Tuberculosis found in South Dakota cattle herd
Bovine tuberculosis (TB) has been confirmed in a South Dakota beef herd for the first time since 2017. State veterinarian Dr. Dustin Oedekoven says that an infected cow was initially identified in January by meat inspectors during routine inspection at a Minnesota packing plant. Records linked the cow to a Corson County beef herd which had additional animals confirmed as infected by recent laboratory testing.
“The index cow (the initial cow identified with lesions at slaughter) did not have official ID or a backtag,” Oedekoven said. “The lot she was in had been sourced from two different auction markets in different states with multiple sellers. It took some time to narrow the possibilities to find the herd she most likely originated from. State animal health officials conducted TB skin testing in the herd, and some cattle that tested positive were necropsied at the Animal Disease Research and Diagnostic Lab in Brookings. Samples were collected and tested positive at the National Veterinary Services Lab in Ames, Iowa.”
The state veterinarian’s office is working closely with the affected herd owner, as well as other producers in the area, USDA officials, Standing Rock Sioux Tribal officials, area veterinarians and wildlife officials to evaluate the extent of the disease and mitigate further spread.
“State and federal officials are now tracing animals that had been sold out of that herd, or that had been brought into the herd, as well as conducting testing in neighboring herds. As calving has begun in some of the herds of interest, testing may be delayed until late spring or summer,” Oedekoven said.
The state vet’s office will keep producers updated as the case proceeds, but Oedekoven says, “It’s a slow process by nature.”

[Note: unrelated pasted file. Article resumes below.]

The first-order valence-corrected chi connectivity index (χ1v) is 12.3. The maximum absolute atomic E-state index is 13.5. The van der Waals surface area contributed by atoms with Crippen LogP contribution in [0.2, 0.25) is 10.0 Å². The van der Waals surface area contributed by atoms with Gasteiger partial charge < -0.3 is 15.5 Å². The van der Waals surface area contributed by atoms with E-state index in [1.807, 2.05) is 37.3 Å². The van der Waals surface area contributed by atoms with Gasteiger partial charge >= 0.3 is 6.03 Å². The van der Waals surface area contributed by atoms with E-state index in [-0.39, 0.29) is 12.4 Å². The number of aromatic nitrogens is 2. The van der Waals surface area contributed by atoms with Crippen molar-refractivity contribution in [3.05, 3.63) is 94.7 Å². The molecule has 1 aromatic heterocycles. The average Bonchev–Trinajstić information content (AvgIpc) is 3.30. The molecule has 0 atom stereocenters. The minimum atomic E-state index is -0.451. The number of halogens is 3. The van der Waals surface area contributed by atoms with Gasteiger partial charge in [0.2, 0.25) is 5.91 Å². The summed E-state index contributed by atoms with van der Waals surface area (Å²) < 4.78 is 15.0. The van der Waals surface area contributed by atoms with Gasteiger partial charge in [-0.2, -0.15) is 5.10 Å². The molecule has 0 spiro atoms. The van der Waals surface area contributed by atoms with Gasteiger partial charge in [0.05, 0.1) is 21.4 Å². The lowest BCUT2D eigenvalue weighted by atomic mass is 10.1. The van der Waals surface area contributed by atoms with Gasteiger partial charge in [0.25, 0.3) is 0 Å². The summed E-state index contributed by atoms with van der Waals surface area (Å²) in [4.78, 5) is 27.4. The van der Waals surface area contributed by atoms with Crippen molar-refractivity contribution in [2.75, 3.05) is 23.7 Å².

The last case of TB discovered in South Dakota was in 2017 in Tripp County. That case was announced in November. The case before that was in Harding County in March of 2017. Oedekoven said TB cases in South Dakota have been identified in November, January and February. “These have all been cows that were culled from a spring-calving beef herd, sold through a South Dakota auction market, and then either slaughtered right away, or fed for a short time prior to slaughter. Slaughter surveillance has been the reason each cow was identified, leading back to finding additional infected animals in the herd. I think the timing is mostly coincidental with traditional timing of selling cull cows, and those cows subsequently being subject to inspection – our surveillance system works.”
Oedekoven said bovine TB is not currently a threat to food safety in the United States, thanks to milk pasteurization and comprehensive meat inspection programs.
Bovine tuberculosis is a chronic, slowly progressive respiratory disease of cattle. Infected animals may transmit infection to other animals when in close proximity for prolonged periods. Cattle rarely exhibit visible signs of illness and testing of cattle herds is necessary to determine if animals are infected. The US has nearly eliminated bovine TB due to a cooperative eradication campaign. South Dakota has officially been recognized as free of the disease since 1982.
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